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Home / India / Limboos up ante on Sikkim House quota

Limboos up ante on Sikkim House quota

The SYSS also demanded reservation of seats for the communities in the urban and rural local bodies
PS Tamang

Rajeev Ravidas   |   Siliguri   |   Published 17.09.20, 01:31 AM

The patience of the Limboo community with the ruling Sikkim Krantikari Morcha clearly appears to be wearing thin nearly a year-and-a-half after being influential in voting chief minister P. S. Tamang (Golay)’s party to power in the state.

Days after a nascent organisation of the Limboos and Tamangs upped the ante on the reservation of seats for the two communities in the Assembly, the Sukhim Yakthung Sapsok Songchumbho (SYSS), which espouses the Limboo cause, too, lend its voice, placing a host of demands before the government in addition to the Assembly quota.

In a memorandum submitted to the chairman of Sikkim Scheduled Tribes Welfare Board, Prem Kumar Limboo, in Gangtok on Wednesday, the SYSS also demanded reservation of seats for the Limboos and Tamangs in the urban and rural local bodies.

“We are hopeful that the due Constitutional rights of the Limboos and Tamangs will be fulfilled by the SKM government soon, given the promise to this effect made by the party in its election manifesto,” Gulshan Limboo, the SYSS secretary, told The Telegraph.

Asked if the organisation had set any timeframe for the government, Limboo replied in the negative. “We will talk to other like-minded organisations and decide on the next course of action (in the event there is no positive response from the government),” Limboo added.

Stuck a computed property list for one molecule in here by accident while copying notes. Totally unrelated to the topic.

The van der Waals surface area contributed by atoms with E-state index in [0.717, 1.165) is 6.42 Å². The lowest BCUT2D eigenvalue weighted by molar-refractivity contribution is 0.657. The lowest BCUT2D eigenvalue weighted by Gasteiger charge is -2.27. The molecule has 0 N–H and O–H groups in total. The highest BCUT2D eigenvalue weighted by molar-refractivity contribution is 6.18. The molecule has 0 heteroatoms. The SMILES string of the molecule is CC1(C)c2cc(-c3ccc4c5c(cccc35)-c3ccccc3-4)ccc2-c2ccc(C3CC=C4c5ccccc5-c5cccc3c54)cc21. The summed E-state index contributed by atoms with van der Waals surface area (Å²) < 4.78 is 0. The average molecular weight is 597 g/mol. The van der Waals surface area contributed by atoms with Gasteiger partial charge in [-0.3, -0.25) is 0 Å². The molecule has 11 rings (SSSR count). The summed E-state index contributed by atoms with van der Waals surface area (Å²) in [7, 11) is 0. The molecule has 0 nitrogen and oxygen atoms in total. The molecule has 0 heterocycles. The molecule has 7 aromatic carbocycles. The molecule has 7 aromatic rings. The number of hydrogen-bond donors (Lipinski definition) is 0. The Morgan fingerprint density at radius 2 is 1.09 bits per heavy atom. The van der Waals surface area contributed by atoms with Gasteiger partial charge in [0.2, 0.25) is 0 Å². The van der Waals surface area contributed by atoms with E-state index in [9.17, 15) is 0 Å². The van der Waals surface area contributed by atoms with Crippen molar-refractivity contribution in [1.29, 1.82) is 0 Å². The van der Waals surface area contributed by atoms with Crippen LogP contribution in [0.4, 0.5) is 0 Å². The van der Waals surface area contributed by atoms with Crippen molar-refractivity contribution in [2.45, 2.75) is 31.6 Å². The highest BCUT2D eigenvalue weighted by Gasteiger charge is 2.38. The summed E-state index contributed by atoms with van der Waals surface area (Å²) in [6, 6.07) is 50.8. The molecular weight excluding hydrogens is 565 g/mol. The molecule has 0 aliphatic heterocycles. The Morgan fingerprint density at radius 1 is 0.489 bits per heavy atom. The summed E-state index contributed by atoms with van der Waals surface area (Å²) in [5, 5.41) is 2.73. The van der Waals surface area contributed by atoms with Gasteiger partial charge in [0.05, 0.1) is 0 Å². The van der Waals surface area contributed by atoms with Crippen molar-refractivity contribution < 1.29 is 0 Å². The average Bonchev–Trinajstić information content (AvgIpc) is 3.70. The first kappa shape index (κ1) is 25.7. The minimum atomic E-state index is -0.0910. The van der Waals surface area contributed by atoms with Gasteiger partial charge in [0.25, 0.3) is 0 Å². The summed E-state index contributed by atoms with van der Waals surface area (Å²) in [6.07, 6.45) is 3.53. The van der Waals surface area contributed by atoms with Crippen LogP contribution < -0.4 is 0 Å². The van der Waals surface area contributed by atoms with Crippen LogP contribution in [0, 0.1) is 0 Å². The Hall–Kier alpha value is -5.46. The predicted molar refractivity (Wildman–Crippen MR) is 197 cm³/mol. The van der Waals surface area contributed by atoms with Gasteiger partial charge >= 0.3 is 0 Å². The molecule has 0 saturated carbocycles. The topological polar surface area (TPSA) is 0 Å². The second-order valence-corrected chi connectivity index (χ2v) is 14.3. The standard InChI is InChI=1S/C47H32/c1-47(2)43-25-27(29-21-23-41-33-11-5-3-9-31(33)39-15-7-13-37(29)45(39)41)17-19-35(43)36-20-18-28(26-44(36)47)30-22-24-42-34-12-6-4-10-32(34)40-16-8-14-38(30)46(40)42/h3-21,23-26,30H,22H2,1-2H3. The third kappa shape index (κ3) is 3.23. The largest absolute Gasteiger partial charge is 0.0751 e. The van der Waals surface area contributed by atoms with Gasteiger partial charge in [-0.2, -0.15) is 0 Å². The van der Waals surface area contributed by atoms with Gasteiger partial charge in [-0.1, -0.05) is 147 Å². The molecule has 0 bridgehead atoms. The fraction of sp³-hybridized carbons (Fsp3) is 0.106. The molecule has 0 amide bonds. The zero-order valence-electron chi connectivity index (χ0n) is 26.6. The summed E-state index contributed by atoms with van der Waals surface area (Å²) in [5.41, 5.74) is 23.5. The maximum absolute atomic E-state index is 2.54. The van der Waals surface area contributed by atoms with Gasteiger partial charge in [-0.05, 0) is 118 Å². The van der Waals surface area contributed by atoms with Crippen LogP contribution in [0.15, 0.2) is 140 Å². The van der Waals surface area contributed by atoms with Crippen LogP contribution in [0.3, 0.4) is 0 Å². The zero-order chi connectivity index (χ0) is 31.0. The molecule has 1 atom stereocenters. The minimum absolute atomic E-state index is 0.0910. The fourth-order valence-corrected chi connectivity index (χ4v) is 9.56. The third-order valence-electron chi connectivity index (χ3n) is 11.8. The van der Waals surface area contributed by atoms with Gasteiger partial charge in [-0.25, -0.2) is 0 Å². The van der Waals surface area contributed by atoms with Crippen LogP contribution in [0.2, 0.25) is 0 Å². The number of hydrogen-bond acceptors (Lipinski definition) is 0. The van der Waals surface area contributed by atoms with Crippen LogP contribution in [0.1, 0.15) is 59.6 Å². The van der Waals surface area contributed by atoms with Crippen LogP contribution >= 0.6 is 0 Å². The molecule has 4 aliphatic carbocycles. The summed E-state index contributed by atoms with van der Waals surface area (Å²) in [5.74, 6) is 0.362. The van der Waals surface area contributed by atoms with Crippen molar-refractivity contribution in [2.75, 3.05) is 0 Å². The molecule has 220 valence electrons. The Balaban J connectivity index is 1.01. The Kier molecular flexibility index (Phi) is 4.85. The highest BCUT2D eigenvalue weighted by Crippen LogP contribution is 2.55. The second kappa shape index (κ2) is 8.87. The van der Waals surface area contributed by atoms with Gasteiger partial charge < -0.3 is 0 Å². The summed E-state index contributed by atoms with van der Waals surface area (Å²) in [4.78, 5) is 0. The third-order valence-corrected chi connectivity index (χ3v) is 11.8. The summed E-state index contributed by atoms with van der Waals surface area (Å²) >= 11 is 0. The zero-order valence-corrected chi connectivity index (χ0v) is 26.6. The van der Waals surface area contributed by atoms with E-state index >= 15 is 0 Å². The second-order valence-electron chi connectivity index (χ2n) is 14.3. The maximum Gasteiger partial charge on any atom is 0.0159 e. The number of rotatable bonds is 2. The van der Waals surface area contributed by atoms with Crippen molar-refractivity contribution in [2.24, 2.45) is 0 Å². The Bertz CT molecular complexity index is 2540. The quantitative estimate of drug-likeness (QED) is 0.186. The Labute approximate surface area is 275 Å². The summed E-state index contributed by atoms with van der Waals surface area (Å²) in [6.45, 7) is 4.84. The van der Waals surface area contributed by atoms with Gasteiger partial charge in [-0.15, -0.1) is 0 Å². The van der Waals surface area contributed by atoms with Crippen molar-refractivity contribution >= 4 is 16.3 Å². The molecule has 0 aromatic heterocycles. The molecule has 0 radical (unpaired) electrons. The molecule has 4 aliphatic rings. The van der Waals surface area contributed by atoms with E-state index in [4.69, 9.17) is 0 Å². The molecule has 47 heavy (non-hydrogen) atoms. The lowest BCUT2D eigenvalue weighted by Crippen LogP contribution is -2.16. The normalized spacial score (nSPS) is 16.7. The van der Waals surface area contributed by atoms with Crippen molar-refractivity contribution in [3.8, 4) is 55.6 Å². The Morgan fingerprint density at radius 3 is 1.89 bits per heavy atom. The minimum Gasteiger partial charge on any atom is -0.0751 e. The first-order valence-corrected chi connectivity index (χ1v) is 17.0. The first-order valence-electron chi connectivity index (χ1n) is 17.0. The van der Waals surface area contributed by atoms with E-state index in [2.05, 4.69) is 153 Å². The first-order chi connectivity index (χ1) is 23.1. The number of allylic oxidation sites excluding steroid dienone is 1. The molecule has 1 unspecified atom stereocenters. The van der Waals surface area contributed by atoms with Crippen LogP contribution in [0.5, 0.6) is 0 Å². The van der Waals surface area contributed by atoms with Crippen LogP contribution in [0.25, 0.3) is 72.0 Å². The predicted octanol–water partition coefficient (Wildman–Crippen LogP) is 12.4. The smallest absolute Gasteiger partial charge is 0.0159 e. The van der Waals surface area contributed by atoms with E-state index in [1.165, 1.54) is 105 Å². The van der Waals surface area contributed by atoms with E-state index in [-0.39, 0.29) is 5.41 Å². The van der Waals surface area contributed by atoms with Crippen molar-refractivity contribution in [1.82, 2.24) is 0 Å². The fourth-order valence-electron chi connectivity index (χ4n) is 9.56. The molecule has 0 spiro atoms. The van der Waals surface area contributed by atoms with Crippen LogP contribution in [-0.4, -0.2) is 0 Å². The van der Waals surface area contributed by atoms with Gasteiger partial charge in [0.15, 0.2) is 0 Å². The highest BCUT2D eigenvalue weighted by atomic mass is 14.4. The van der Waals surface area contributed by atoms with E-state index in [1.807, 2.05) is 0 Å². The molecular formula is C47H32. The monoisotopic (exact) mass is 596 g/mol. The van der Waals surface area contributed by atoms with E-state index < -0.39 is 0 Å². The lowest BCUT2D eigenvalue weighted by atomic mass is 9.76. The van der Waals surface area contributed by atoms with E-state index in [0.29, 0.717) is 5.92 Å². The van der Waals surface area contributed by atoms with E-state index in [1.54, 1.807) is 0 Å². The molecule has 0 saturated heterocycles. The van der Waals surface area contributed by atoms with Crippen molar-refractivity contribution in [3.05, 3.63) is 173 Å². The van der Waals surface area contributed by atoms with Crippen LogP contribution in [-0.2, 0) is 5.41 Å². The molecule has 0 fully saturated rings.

The Limboos and Tamangs were given Scheduled Tribe status in 2003, but are yet to be granted reservation of seats in the Assembly as mandated by Article 332 of the Constitution. An organisation of the two communities had approached the Supreme Court on the issue in January 2019, and the matter remains pending.

The SKM had vowed to deliver Assembly quota to the Limboos and Tamangs within 100 days of coming to power, but is yet to spell out its formula, unlike the opposition Sikkim Democratic Front.

The SDF, when it was power, had suggested to the Centre to increase the strength of the Sikkim Assembly from the present 32 to 40, and reserve five seats for the Limboos and Tamangs.

At present, 12 seats are reserved for the Bhutias and Lepchas, two for the Scheduled Castes and one for the sangha, which is a body of monks.

Analysts said the Limboos seemed to be losing patience with the SKM government.

“Look, the SKM had promised to reserve Assembly seats to the two communities within days of coming to power. Forget delivering on its promise, the party has not even spelled out how it plans to go about the job. This raising of the ante by the Limboo lobby clearly suggests its impatience,” said an analyst.

Limboos are the predominant community in West Sikkim. Out of the eight Assembly seats in the West district, the Limboo vote plays a decisive role in six. In the 2019 Assembly elections, the SKM had won six seats from the area, which was largely responsible for the party to pip the SDF by 17 to 15 seats and come to power.

Similarly, the Pawan Chamling-led SDF had swept the entire eight seats in 2014 to retain power for the record fifth consecutive term.

The other demands of the SYSS are 15 per cent reservation in jobs for the Limboos and Tamangs according to the proportion of population, early completion of incomplete Limboo projects, inclusion of Limboo Language in state eligibility test and declaration of Yumaism as religion of the Limboo tribe, among others.

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